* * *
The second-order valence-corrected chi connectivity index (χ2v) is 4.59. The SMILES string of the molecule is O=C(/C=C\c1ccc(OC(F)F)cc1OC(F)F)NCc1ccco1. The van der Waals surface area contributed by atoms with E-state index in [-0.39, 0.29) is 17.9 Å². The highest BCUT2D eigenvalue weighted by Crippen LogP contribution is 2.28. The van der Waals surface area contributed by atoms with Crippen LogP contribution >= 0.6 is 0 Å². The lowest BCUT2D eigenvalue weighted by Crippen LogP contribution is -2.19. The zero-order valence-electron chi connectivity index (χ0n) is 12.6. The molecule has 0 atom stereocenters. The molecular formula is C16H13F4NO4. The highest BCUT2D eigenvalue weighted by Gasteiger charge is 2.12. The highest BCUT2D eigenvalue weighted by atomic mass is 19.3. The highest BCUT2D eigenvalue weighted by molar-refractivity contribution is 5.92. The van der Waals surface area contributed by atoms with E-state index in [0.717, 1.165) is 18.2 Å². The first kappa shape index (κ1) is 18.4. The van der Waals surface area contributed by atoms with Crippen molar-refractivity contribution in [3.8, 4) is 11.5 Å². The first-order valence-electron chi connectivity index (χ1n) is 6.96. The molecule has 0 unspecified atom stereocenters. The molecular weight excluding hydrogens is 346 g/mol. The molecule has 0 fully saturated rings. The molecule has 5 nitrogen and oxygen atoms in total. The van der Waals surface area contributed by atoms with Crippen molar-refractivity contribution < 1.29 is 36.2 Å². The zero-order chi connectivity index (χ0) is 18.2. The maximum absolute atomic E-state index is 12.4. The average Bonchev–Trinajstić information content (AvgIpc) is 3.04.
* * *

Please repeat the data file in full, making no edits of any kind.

The second-order valence-corrected chi connectivity index (χ2v) is 4.59. The SMILES string of the molecule is O=C(/C=C\c1ccc(OC(F)F)cc1OC(F)F)NCc1ccco1. The van der Waals surface area contributed by atoms with E-state index in [-0.39, 0.29) is 17.9 Å². The highest BCUT2D eigenvalue weighted by Crippen LogP contribution is 2.28. The van der Waals surface area contributed by atoms with Crippen LogP contribution >= 0.6 is 0 Å². The lowest BCUT2D eigenvalue weighted by Crippen LogP contribution is -2.19. The zero-order valence-electron chi connectivity index (χ0n) is 12.6. The molecule has 0 atom stereocenters. The molecular formula is C16H13F4NO4. The highest BCUT2D eigenvalue weighted by Gasteiger charge is 2.12. The highest BCUT2D eigenvalue weighted by atomic mass is 19.3. The highest BCUT2D eigenvalue weighted by molar-refractivity contribution is 5.92. The van der Waals surface area contributed by atoms with E-state index in [0.717, 1.165) is 18.2 Å². The first kappa shape index (κ1) is 18.4. The van der Waals surface area contributed by atoms with Crippen molar-refractivity contribution in [3.8, 4) is 11.5 Å². The first-order valence-electron chi connectivity index (χ1n) is 6.96. The molecule has 0 unspecified atom stereocenters. The molecular weight excluding hydrogens is 346 g/mol. The molecule has 0 fully saturated rings. The molecule has 5 nitrogen and oxygen atoms in total. The van der Waals surface area contributed by atoms with Crippen molar-refractivity contribution < 1.29 is 36.2 Å². The zero-order chi connectivity index (χ0) is 18.2. The maximum absolute atomic E-state index is 12.4. The average Bonchev–Trinajstić information content (AvgIpc) is 3.04.